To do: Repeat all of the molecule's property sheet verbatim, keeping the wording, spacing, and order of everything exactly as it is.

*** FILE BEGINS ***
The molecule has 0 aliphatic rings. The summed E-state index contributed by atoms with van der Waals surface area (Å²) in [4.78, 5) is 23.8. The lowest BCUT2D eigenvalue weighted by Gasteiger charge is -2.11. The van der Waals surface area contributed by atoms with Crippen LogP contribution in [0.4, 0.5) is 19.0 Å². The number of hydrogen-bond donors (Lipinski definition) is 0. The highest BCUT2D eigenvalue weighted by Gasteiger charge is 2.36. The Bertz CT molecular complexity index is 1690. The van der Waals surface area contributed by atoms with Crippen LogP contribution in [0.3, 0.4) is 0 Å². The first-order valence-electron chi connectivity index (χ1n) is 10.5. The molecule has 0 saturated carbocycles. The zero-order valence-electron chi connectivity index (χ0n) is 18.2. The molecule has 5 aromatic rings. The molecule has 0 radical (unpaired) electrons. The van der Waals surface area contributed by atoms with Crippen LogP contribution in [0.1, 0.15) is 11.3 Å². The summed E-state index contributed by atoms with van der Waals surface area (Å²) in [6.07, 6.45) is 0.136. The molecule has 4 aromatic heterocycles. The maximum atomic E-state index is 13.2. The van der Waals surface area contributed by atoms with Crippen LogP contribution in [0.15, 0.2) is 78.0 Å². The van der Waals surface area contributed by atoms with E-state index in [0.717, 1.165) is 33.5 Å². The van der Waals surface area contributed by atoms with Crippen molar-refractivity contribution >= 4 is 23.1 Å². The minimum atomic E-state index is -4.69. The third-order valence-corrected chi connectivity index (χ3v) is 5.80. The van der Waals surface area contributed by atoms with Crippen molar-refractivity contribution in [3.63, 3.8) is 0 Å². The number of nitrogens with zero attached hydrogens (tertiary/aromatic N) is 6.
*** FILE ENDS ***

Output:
The molecule has 0 aliphatic rings. The summed E-state index contributed by atoms with van der Waals surface area (Å²) in [4.78, 5) is 23.8. The lowest BCUT2D eigenvalue weighted by Gasteiger charge is -2.11. The van der Waals surface area contributed by atoms with Crippen LogP contribution in [0.4, 0.5) is 19.0 Å². The number of hydrogen-bond donors (Lipinski definition) is 0. The highest BCUT2D eigenvalue weighted by Gasteiger charge is 2.36. The Bertz CT molecular complexity index is 1690. The van der Waals surface area contributed by atoms with Crippen LogP contribution in [0.3, 0.4) is 0 Å². The first-order valence-electron chi connectivity index (χ1n) is 10.5. The molecule has 0 saturated carbocycles. The zero-order valence-electron chi connectivity index (χ0n) is 18.2. The molecule has 5 aromatic rings. The molecule has 0 radical (unpaired) electrons. The van der Waals surface area contributed by atoms with Crippen LogP contribution in [0.1, 0.15) is 11.3 Å². The summed E-state index contributed by atoms with van der Waals surface area (Å²) in [6.07, 6.45) is 0.136. The molecule has 4 aromatic heterocycles. The maximum atomic E-state index is 13.2. The van der Waals surface area contributed by atoms with Crippen LogP contribution in [0.15, 0.2) is 78.0 Å². The van der Waals surface area contributed by atoms with E-state index in [0.717, 1.165) is 33.5 Å². The van der Waals surface area contributed by atoms with Crippen molar-refractivity contribution >= 4 is 23.1 Å². The minimum atomic E-state index is -4.69. The third-order valence-corrected chi connectivity index (χ3v) is 5.80. The van der Waals surface area contributed by atoms with Crippen molar-refractivity contribution in [3.63, 3.8) is 0 Å². The number of nitrogens with zero attached hydrogens (tertiary/aromatic N) is 6.